Temporal Bone Malignancies

"If the lesion is stage T3 or T4, the same protocol is offered as for T1 and T2, followed by removal of all positive and adjacent normal tissue in piecemeal fashion. If disease extends anteriorly into the glenoid fossa, the entire anatomic fossa is drilled out to the dura of the middle fossa, middle meningeal artery, and V3 as needed. The mandibular condyle, masseter, and pterygoid muscles may be removed."

Sam E. Kinney

"In a total temporal bone resection for stage T4 disease, the petrous carotid artery, sigmoid sinus, and involved dura are also resected en bloc. However, recent studies have shown that patients with such advanced disease succumb to it, regardless of therapy."

John P. Leonetti

"The advent of skull base surgery and free tissue transfers has extended the scope of surgery to include previously unresectable tumors, made surgery safer, decreased severe complication (CSF leaks, meningitis), and rendered the concept of piecemeal removal obsolete and indefensible."

Sebastian Arena

Malignancy of the temporal bone is a rare condition in oto-laryngology-head and neck surgery. Conley1 estimates that 1 in 3000 to 5000 patients with otologic disease will have a malignancy of the temporal bone. Manolidis et al.2 reported from a referal otologic practice that 1 in 1167 new cases was an epithelial malignancy of the temporal bone.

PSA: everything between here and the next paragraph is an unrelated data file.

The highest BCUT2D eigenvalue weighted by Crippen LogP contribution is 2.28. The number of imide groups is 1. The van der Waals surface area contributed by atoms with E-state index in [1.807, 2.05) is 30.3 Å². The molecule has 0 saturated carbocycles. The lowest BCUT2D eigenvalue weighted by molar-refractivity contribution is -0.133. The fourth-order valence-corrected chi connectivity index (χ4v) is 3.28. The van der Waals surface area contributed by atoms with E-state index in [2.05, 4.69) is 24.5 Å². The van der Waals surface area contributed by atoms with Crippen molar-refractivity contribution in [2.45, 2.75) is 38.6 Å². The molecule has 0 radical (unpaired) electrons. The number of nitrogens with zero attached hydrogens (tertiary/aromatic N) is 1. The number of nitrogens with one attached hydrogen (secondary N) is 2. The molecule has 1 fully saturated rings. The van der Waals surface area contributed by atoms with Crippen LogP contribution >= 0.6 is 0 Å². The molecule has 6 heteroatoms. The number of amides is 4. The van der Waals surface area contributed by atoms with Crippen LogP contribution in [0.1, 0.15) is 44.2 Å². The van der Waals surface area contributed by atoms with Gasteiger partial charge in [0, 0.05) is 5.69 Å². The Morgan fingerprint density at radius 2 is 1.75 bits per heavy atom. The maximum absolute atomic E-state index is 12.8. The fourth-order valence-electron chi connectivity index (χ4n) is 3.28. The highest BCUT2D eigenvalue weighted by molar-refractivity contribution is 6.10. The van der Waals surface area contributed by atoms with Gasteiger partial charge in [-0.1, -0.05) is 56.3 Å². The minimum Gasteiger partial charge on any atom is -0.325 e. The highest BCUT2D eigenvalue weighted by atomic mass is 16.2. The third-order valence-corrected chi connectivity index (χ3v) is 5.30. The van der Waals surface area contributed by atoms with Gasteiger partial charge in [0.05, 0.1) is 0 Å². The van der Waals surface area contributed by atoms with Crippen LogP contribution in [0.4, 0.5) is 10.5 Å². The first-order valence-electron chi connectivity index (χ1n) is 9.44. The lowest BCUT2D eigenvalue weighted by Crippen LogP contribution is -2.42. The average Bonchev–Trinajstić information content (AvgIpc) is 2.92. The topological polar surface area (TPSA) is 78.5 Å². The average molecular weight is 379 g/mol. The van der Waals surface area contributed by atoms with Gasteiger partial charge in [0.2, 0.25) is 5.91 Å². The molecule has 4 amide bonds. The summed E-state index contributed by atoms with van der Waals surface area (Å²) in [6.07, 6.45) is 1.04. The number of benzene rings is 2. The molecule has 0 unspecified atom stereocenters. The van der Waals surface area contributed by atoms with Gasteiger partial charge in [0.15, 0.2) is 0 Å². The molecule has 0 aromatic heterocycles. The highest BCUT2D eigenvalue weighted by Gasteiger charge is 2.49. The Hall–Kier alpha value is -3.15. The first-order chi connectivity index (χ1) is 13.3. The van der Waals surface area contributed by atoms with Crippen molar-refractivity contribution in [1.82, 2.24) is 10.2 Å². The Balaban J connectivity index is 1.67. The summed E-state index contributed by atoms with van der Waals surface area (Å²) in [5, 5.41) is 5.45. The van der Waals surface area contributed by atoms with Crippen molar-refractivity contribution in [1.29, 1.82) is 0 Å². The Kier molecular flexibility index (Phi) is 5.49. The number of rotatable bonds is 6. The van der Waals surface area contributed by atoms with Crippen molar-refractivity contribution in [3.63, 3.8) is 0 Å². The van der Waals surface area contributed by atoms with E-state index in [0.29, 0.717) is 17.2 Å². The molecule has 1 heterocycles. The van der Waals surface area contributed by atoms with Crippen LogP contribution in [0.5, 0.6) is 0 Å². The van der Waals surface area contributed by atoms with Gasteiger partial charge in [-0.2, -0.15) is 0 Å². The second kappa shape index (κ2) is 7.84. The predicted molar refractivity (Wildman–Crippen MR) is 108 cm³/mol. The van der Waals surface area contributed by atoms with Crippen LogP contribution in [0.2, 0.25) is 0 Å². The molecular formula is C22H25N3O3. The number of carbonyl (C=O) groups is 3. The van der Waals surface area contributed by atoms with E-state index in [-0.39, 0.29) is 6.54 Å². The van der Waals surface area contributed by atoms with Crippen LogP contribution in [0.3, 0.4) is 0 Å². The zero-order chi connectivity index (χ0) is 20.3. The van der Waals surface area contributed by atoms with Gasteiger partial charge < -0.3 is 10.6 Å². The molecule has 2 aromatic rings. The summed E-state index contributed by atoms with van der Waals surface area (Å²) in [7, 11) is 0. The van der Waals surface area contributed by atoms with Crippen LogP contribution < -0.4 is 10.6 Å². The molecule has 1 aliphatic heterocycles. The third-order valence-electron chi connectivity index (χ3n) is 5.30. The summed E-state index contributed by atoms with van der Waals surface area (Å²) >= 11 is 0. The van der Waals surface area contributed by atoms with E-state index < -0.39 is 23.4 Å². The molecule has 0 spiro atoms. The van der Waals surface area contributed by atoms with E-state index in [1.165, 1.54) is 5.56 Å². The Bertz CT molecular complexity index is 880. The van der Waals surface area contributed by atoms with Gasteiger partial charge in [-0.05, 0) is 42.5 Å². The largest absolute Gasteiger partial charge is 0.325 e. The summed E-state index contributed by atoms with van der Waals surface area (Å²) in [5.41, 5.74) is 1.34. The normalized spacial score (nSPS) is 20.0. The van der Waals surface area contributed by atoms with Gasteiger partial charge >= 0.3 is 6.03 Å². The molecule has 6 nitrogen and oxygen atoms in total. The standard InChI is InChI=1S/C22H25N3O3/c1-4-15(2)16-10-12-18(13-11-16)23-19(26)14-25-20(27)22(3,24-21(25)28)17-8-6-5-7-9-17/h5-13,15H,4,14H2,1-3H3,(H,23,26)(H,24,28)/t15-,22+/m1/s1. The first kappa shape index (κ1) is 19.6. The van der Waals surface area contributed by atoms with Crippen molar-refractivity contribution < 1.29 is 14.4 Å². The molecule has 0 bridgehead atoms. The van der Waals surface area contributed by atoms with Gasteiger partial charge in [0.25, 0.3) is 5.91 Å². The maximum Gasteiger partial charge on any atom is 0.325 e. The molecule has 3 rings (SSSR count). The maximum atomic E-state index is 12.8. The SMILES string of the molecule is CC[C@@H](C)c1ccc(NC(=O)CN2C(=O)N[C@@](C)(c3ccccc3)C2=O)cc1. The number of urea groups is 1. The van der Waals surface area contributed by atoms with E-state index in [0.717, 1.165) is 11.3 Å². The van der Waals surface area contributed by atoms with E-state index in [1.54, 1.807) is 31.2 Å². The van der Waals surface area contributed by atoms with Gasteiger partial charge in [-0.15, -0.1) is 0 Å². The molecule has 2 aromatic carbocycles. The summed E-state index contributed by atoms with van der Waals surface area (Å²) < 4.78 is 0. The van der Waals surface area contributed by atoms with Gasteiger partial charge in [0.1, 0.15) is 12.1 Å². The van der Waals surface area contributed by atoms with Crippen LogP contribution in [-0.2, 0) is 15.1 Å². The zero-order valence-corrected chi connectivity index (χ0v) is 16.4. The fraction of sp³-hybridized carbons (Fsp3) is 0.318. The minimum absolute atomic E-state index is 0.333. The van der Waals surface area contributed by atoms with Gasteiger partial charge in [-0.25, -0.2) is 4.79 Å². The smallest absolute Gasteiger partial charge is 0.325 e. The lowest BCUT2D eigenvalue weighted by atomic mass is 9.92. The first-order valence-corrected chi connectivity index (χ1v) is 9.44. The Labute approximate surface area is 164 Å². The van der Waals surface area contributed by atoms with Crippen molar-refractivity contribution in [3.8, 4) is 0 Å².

The tumors can be divided into primary malignancies of the middle ear and mastoid and those with their origin from squamous epithelium or glandular tissue of the external auditory canal. The primary malignancies will be mentioned, with most of the discussion limited to malignancies with their origin in the external auditory canal.

The need to recognize and diagnose a malignancy early is not a controversial issue, but it must be included in this discussion. One of our obligations as otolaryngology-head and neck surgeons is to inform our colleagues in the primary care specialties to be suspicious of a possible malignancy. Infections of the external auditory canal are frequently treated in outpatient centers and primary care offices.

The usual course of treatment of external canal infections with either drops or wicks, or both, will result in resolution of pain and swelling within 5 to 7 days of treatment. Chronic infections may persist with some edema and discharge, but there is usually no pain.

In the elderly population, any external canal infection with persistent pain must be considered a possible malignancy. Any external canal infections with persistent bleeding, formation of granulation tissue, or lack of improvement with medical treatment, must be considered a possible malignancy. The lesion must be biopsied for histologic evaluation or referred to the otolaryngology-head and neck surgeon for biopsy.

Contemporary issues relative to temporal bone malignancy center on pretreatment evaluation, appropriate TNM staging, and designing appropriate treatment modalities. Recognizing that temporal bone malignancies are relatively rare, there are no large single-institution series.

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